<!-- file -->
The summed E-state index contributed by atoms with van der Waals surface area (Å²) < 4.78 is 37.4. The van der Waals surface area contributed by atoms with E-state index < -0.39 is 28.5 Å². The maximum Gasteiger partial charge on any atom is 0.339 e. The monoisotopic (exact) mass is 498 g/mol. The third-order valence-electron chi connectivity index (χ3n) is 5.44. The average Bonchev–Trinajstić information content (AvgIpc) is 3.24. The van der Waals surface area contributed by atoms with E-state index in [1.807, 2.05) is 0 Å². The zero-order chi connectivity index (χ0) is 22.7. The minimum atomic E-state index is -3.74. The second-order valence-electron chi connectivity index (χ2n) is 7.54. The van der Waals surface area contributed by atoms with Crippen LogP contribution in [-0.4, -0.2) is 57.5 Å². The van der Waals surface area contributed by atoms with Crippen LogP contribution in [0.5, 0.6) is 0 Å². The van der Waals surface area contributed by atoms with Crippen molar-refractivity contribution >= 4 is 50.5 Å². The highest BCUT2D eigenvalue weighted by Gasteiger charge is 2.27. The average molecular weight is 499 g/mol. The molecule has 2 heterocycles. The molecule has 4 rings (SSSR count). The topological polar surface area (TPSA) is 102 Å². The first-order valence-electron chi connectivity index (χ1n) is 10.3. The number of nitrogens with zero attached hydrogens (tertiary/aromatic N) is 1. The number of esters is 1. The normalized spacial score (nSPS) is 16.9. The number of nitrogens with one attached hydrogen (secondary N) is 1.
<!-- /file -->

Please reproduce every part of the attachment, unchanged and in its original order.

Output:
The summed E-state index contributed by atoms with van der Waals surface area (Å²) < 4.78 is 37.4. The van der Waals surface area contributed by atoms with E-state index < -0.39 is 28.5 Å². The maximum Gasteiger partial charge on any atom is 0.339 e. The monoisotopic (exact) mass is 498 g/mol. The third-order valence-electron chi connectivity index (χ3n) is 5.44. The average Bonchev–Trinajstić information content (AvgIpc) is 3.24. The van der Waals surface area contributed by atoms with E-state index in [1.807, 2.05) is 0 Å². The zero-order chi connectivity index (χ0) is 22.7. The minimum atomic E-state index is -3.74. The second-order valence-electron chi connectivity index (χ2n) is 7.54. The van der Waals surface area contributed by atoms with Crippen LogP contribution in [-0.4, -0.2) is 57.5 Å². The van der Waals surface area contributed by atoms with Crippen LogP contribution in [0.5, 0.6) is 0 Å². The van der Waals surface area contributed by atoms with Crippen molar-refractivity contribution >= 4 is 50.5 Å². The highest BCUT2D eigenvalue weighted by Gasteiger charge is 2.27. The average molecular weight is 499 g/mol. The molecule has 2 heterocycles. The molecule has 4 rings (SSSR count). The topological polar surface area (TPSA) is 102 Å². The first-order valence-electron chi connectivity index (χ1n) is 10.3. The number of nitrogens with zero attached hydrogens (tertiary/aromatic N) is 1. The number of esters is 1. The normalized spacial score (nSPS) is 16.9. The number of nitrogens with one attached hydrogen (secondary N) is 1.